Automatic preferences or stereotypes are a major contributor to a lack of workplace diversity. According to a survey by Ciphr, more than a third (36%) of UK adults report experiencing workplace discrimination. A similar number (34%) cite discrimination of some kind as the reason they’ve been refused a job, with age the most common factor at 11%. Gender discrimination, both in the workplace and in being turned down for a role, is the next highest at almost one in 20 respondents.  

McKinsey & Company’s Women of Workplace 2022 study – which conducted interviews with women of colour, LGBTQ+ people and those with disabilities – also highlighted many alarming disparities. For example, in senior leadership, only one in four C-suite leaders is female, and only one in 20 is a woman of colour, despite 41% of women of colour wanting to be top executives, compared with 27% of white women.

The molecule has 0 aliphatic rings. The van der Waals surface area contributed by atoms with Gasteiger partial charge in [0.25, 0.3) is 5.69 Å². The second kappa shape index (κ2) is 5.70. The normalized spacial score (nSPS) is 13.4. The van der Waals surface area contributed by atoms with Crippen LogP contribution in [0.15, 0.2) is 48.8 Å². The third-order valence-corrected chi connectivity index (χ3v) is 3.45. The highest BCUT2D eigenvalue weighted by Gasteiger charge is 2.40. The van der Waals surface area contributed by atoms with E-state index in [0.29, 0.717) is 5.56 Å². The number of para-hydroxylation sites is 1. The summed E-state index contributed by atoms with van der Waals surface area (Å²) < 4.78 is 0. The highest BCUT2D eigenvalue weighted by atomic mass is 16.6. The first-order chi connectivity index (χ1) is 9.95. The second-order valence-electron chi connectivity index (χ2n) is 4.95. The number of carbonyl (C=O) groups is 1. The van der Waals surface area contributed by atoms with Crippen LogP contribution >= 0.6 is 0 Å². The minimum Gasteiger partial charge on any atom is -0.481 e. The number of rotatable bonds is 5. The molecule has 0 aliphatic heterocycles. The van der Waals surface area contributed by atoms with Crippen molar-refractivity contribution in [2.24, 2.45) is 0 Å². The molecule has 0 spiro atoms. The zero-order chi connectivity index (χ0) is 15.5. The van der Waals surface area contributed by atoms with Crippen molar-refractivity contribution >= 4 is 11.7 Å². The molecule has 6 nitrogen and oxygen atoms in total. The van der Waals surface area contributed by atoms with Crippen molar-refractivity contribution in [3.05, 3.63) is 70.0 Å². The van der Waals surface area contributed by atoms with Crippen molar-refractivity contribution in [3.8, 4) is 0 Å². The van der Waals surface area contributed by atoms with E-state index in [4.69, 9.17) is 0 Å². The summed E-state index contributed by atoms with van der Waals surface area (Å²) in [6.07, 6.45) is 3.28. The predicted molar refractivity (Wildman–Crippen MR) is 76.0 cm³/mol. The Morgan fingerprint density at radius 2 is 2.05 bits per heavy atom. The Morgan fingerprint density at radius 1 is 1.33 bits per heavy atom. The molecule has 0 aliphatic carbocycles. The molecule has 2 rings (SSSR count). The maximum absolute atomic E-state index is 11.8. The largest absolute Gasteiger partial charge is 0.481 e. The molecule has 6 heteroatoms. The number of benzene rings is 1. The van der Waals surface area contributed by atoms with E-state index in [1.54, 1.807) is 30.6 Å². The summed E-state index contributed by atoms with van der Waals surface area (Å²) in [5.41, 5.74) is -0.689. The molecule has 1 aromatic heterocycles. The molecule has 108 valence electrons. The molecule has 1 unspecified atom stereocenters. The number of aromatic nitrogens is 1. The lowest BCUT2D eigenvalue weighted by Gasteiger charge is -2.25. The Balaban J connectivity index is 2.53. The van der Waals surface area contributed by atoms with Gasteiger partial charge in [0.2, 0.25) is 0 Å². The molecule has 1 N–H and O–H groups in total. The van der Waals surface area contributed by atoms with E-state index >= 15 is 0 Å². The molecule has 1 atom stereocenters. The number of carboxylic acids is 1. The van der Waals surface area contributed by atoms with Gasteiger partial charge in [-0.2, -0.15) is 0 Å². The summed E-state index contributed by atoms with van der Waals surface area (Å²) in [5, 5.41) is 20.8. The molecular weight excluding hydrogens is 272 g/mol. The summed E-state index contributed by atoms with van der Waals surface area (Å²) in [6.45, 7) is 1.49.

Nada Kakabadse, Professor of Policy, Governance and Ethics at Henley Business School, believes recruitment practices can “hide unconscious bias” in applicant review, interview or selection stages. “Unconscious bias can sometimes become ingrained in an organisation’s policy structures, norms, work practices and shape the company’s culture if left unchecked,” she stresses.

Diversifying the workforce

Hiring without bias is a crucial issue in recruitment and a whole range of different unconscious biases have been identified that may affect selection. Alongside affinity bias (the unconscious preference for liking those who are similar), there is also status quo bias – where people feel more comfortable with traits of previously hired candidates.

However, unconscious bias doesn’t just affect the diversity of candidates. Jeremy Cross, Chartered Psychologist, says it also has a cultural knock-on effect, “influencing turnover and the quality of life of employees and even leading to a greater incidence of legal challenges as a resultant effect of discrimination”.